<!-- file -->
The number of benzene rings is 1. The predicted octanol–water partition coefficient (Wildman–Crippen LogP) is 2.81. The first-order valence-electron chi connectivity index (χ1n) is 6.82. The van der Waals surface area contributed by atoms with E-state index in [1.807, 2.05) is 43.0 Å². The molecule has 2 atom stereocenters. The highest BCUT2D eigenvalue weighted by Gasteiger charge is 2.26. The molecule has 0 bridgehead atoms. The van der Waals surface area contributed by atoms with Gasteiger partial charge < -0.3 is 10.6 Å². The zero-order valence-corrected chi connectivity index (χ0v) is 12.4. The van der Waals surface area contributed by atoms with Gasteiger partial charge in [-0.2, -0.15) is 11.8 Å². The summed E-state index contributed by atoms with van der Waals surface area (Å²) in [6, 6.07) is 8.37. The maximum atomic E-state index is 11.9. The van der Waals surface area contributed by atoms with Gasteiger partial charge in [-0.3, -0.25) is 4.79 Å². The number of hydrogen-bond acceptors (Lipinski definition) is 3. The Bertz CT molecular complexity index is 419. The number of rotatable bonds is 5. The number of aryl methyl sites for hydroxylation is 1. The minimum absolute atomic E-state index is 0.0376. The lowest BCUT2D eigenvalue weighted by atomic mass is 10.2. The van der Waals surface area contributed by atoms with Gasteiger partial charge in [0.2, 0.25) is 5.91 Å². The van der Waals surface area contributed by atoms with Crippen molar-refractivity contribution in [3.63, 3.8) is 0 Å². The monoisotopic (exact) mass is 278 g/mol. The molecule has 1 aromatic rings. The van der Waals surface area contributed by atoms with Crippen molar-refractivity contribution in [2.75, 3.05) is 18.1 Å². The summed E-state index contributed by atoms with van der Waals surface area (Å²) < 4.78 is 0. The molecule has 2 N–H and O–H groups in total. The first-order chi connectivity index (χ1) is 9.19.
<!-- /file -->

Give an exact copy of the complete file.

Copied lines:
The number of benzene rings is 1. The predicted octanol–water partition coefficient (Wildman–Crippen LogP) is 2.81. The first-order valence-electron chi connectivity index (χ1n) is 6.82. The van der Waals surface area contributed by atoms with E-state index in [1.807, 2.05) is 43.0 Å². The molecule has 2 atom stereocenters. The highest BCUT2D eigenvalue weighted by Gasteiger charge is 2.26. The molecule has 0 bridgehead atoms. The van der Waals surface area contributed by atoms with Gasteiger partial charge < -0.3 is 10.6 Å². The zero-order valence-corrected chi connectivity index (χ0v) is 12.4. The van der Waals surface area contributed by atoms with Gasteiger partial charge in [-0.2, -0.15) is 11.8 Å². The summed E-state index contributed by atoms with van der Waals surface area (Å²) in [6, 6.07) is 8.37. The maximum atomic E-state index is 11.9. The van der Waals surface area contributed by atoms with Gasteiger partial charge in [-0.3, -0.25) is 4.79 Å². The number of hydrogen-bond acceptors (Lipinski definition) is 3. The Bertz CT molecular complexity index is 419. The number of rotatable bonds is 5. The number of aryl methyl sites for hydroxylation is 1. The minimum absolute atomic E-state index is 0.0376. The lowest BCUT2D eigenvalue weighted by atomic mass is 10.2. The van der Waals surface area contributed by atoms with Gasteiger partial charge in [0.2, 0.25) is 5.91 Å². The van der Waals surface area contributed by atoms with Crippen molar-refractivity contribution in [3.63, 3.8) is 0 Å². The monoisotopic (exact) mass is 278 g/mol. The molecule has 1 aromatic rings. The van der Waals surface area contributed by atoms with Crippen molar-refractivity contribution in [2.75, 3.05) is 18.1 Å². The summed E-state index contributed by atoms with van der Waals surface area (Å²) < 4.78 is 0. The molecule has 2 N–H and O–H groups in total. The first-order chi connectivity index (χ1) is 9.19.